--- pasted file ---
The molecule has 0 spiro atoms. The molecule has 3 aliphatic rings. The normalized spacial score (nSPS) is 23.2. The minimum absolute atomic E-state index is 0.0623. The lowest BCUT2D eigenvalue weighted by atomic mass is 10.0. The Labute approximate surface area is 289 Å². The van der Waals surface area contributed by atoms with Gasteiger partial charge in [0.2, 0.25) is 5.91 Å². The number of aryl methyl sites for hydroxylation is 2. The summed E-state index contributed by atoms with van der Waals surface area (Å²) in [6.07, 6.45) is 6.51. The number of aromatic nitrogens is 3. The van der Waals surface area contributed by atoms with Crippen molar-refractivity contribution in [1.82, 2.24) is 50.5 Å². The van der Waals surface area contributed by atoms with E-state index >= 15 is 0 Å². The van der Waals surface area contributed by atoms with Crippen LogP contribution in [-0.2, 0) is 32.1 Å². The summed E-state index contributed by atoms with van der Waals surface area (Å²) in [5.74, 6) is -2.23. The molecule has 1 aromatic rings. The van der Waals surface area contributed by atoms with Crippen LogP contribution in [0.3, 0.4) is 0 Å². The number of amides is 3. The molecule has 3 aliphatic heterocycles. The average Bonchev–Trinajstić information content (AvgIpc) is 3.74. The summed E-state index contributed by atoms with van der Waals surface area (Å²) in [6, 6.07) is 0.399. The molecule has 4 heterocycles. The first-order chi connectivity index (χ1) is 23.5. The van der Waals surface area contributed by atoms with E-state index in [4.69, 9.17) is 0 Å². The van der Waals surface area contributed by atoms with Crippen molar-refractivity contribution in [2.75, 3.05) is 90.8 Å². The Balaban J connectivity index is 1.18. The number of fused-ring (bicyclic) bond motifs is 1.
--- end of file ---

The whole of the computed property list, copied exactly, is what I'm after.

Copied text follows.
The molecule has 0 spiro atoms. The molecule has 3 aliphatic rings. The normalized spacial score (nSPS) is 23.2. The minimum absolute atomic E-state index is 0.0623. The lowest BCUT2D eigenvalue weighted by atomic mass is 10.0. The Labute approximate surface area is 289 Å². The van der Waals surface area contributed by atoms with Gasteiger partial charge in [0.2, 0.25) is 5.91 Å². The number of aryl methyl sites for hydroxylation is 2. The summed E-state index contributed by atoms with van der Waals surface area (Å²) in [6.07, 6.45) is 6.51. The number of aromatic nitrogens is 3. The van der Waals surface area contributed by atoms with Crippen molar-refractivity contribution in [1.82, 2.24) is 50.5 Å². The van der Waals surface area contributed by atoms with E-state index >= 15 is 0 Å². The van der Waals surface area contributed by atoms with Crippen LogP contribution in [-0.2, 0) is 32.1 Å². The summed E-state index contributed by atoms with van der Waals surface area (Å²) in [5.74, 6) is -2.23. The molecule has 1 aromatic rings. The van der Waals surface area contributed by atoms with Crippen LogP contribution in [0.3, 0.4) is 0 Å². The number of amides is 3. The molecule has 3 aliphatic heterocycles. The average Bonchev–Trinajstić information content (AvgIpc) is 3.74. The summed E-state index contributed by atoms with van der Waals surface area (Å²) in [6, 6.07) is 0.399. The molecule has 4 heterocycles. The first-order chi connectivity index (χ1) is 23.5. The van der Waals surface area contributed by atoms with E-state index in [4.69, 9.17) is 0 Å². The van der Waals surface area contributed by atoms with Crippen molar-refractivity contribution in [2.75, 3.05) is 90.8 Å². The Balaban J connectivity index is 1.18. The number of fused-ring (bicyclic) bond motifs is 1.